Even for the most rabid Morrissey fans, there’s something very odd about this compilation, and you can’t help but feel that it’s a bit of a cash grab. Let’s ignore for a second that this is his third best-of disc (not to mention his sixth post-Smiths comp overall). After all, you could argue that his post-90s career revival deserved to be compiled, but if that’s the case, why bother at all with his 80s and 90s singles? Either he’s trying to rewrite his own history by pretending most of the 90s didn’t happen (only one song from that decade made the cut), or Decca was only willing to licence a handful of tunes from his former bosses at EMI.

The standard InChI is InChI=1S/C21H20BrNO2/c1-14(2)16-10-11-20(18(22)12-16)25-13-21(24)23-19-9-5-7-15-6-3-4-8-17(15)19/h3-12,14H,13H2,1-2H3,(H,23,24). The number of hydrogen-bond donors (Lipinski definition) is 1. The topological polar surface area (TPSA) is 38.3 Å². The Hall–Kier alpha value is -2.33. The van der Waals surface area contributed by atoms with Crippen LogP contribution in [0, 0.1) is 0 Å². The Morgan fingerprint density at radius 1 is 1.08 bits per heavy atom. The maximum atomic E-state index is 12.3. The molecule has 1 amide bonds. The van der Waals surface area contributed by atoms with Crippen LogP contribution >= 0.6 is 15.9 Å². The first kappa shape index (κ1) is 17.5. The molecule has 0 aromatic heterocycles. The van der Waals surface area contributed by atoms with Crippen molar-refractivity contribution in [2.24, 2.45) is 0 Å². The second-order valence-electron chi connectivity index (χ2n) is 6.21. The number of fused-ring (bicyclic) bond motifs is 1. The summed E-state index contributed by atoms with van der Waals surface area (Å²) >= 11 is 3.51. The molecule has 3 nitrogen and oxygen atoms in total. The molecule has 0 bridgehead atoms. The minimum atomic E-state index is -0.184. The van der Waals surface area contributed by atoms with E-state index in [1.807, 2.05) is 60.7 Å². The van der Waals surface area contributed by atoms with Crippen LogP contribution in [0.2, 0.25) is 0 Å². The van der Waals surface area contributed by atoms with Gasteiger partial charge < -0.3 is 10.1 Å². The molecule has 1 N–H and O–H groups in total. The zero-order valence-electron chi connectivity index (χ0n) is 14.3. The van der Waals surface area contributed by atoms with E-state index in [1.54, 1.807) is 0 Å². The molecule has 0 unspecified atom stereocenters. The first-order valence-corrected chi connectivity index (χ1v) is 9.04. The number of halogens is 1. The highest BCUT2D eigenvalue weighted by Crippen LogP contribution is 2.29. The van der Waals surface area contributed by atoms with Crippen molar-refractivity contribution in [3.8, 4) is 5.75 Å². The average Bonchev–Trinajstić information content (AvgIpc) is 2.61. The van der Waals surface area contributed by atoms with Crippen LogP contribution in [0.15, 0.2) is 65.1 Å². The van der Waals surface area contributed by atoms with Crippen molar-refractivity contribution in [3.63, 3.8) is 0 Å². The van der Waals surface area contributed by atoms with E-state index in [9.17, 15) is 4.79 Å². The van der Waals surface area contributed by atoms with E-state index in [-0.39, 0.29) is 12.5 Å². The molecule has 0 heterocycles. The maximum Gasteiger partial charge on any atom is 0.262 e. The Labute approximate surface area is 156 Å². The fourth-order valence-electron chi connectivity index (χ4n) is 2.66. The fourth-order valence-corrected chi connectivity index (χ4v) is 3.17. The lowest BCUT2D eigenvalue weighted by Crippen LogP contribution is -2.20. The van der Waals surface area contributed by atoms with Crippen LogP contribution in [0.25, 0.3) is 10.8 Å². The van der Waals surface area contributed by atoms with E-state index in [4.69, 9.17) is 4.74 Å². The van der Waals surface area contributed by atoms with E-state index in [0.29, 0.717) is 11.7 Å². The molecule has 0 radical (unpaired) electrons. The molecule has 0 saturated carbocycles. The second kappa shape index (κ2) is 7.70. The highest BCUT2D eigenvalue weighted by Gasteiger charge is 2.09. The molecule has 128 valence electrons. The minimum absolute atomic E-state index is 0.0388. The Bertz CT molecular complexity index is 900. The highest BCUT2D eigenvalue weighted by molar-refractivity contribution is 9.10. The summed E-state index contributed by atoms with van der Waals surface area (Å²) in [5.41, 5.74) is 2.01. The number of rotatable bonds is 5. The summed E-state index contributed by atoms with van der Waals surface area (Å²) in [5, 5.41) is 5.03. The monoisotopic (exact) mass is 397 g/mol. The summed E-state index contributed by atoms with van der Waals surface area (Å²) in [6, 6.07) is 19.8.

Yes, there are a couple of promising new songs, but fans are going to buy the album when it comes out anyway. If you buy the early limited-edition version, you get a short live album. But remember that 2005 saw both a full live album and a live DVD, which were much more essential since they both included new versions of Smiths songs most people thought they’d never hear him perform again.